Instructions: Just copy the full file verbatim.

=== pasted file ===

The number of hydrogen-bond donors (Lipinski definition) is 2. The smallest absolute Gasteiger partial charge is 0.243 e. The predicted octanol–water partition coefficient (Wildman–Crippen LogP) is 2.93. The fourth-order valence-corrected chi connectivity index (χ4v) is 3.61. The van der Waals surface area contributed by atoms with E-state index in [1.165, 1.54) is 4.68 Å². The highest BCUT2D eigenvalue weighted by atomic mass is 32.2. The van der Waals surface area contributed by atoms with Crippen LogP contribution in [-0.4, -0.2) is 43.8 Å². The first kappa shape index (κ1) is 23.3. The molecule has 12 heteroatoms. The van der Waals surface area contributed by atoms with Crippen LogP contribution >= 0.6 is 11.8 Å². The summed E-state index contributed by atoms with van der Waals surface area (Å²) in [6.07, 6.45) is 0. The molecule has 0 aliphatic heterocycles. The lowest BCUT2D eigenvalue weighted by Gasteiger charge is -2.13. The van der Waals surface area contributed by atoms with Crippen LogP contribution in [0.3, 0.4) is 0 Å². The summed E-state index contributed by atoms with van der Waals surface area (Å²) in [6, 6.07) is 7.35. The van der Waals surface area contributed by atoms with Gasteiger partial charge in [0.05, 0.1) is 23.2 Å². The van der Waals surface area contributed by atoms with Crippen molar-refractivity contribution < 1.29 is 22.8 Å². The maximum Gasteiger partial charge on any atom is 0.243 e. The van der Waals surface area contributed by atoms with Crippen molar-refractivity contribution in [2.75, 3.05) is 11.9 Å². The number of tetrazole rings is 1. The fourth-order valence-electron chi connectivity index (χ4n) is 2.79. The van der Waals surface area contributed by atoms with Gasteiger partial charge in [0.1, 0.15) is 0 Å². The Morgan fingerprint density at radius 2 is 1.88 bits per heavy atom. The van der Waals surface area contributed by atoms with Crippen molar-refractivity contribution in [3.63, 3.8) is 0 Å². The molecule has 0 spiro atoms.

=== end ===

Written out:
The number of hydrogen-bond donors (Lipinski definition) is 2. The smallest absolute Gasteiger partial charge is 0.243 e. The predicted octanol–water partition coefficient (Wildman–Crippen LogP) is 2.93. The fourth-order valence-corrected chi connectivity index (χ4v) is 3.61. The van der Waals surface area contributed by atoms with E-state index in [1.165, 1.54) is 4.68 Å². The highest BCUT2D eigenvalue weighted by atomic mass is 32.2. The van der Waals surface area contributed by atoms with Crippen LogP contribution in [-0.4, -0.2) is 43.8 Å². The first kappa shape index (κ1) is 23.3. The molecule has 12 heteroatoms. The van der Waals surface area contributed by atoms with Crippen LogP contribution >= 0.6 is 11.8 Å². The summed E-state index contributed by atoms with van der Waals surface area (Å²) in [6.07, 6.45) is 0. The molecule has 0 aliphatic heterocycles. The lowest BCUT2D eigenvalue weighted by Gasteiger charge is -2.13. The van der Waals surface area contributed by atoms with Crippen LogP contribution in [0.3, 0.4) is 0 Å². The summed E-state index contributed by atoms with van der Waals surface area (Å²) in [6, 6.07) is 7.35. The van der Waals surface area contributed by atoms with Gasteiger partial charge in [0.05, 0.1) is 23.2 Å². The van der Waals surface area contributed by atoms with Crippen molar-refractivity contribution < 1.29 is 22.8 Å². The maximum Gasteiger partial charge on any atom is 0.243 e. The van der Waals surface area contributed by atoms with Crippen molar-refractivity contribution in [2.75, 3.05) is 11.9 Å². The number of tetrazole rings is 1. The fourth-order valence-electron chi connectivity index (χ4n) is 2.79. The van der Waals surface area contributed by atoms with Gasteiger partial charge in [0.1, 0.15) is 0 Å². The Morgan fingerprint density at radius 2 is 1.88 bits per heavy atom. The van der Waals surface area contributed by atoms with Crippen molar-refractivity contribution in [3.63, 3.8) is 0 Å². The molecule has 0 spiro atoms.